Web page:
cartel or barring future conspiracies. We also were influenced by the availability
of data that would permit us to assess the consequences of the remedy. Conduct
remedies for the following monopolization cases are studied in detail:7
(1) United States v. United Shoe Machinery, 1947.
(2) United States v. AT&T, 1949.
(3) United States v. Standard Oil Co. of California, 1949.
(4) United States v. International Business Machines, 1952.
(5) United States v. United Fruit Co., 1954.
(6) United States v. Eastman Kodak Co., 1954.
(7) United States v. Safeway Stores Inc. et al., 1955.
(8) United States v. General Motors Corp., 1956.
(9) United States v. Jerrold Electronics Corp. et al., 1957.
(10) United States v. Blue Chip Stamp Co. et al., 1963.
In each of the cases selected, we examine the available evidence that would assist
us in determining whether the government’s conduct remedy affected market
performance in a manner that increased consumer welfare. Given the passage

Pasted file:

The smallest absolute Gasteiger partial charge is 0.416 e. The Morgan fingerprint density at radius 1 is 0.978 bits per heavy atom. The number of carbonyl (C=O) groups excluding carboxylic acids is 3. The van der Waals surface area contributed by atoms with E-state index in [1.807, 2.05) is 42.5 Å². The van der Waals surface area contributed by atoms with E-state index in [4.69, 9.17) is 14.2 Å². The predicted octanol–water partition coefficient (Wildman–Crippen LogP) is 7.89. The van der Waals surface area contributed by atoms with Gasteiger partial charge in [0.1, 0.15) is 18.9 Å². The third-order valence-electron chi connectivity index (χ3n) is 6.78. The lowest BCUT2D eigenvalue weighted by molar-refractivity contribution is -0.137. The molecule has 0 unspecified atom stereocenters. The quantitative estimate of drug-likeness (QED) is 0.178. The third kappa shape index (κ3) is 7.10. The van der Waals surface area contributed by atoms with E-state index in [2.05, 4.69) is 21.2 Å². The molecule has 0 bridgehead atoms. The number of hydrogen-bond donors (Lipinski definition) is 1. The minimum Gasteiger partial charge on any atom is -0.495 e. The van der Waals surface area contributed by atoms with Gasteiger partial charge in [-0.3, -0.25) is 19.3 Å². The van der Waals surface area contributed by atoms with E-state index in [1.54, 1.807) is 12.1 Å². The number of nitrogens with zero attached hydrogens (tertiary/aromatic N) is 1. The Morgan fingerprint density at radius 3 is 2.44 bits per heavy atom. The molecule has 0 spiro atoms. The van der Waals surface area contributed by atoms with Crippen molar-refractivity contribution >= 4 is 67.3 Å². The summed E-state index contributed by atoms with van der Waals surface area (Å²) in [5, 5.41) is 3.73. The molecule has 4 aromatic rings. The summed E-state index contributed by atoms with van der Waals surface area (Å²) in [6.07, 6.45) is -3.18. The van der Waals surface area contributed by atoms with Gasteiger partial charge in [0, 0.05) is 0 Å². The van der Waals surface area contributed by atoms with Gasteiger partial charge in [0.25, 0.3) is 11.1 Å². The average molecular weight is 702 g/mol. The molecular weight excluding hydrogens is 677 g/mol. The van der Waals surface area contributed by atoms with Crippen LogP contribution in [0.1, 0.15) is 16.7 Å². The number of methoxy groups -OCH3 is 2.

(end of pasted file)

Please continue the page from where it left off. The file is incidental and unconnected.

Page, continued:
of time and incomplete data availability, it is no easy task to reach a dispositive
evaluation of each of the ten cases in our sample. But if government antitrust
remedies have favorable consequences for consumers, there should be some
evidence of changes in output or prices of the relevant products or services.
Complex behavioral remedies may also require the expenditure of substantial
resources by the government and the defendants. These costs should, in principle,
be deducted from the consumer gains, if any, that accrue from the relief.8
3.1. United Shoe Machinery9
United States v. United Shoe Machinery is the earliest case selected. United
Shoe Machinery Corp. (USM) began operations in 1899 with the acquisition
of five shoe machinery manufacturers, three of which were dominant sellers in
their segment of the industry (Kaysen, 1956, p. 6). These acquisitions provided
USM with a prominent position in the major segments of shoe machinery
manufacturing. The company grew rapidly thereafter, making several additional
acquisitions, and it eventually centralized its manufacturingoperations in one plant
in Massachusetts.10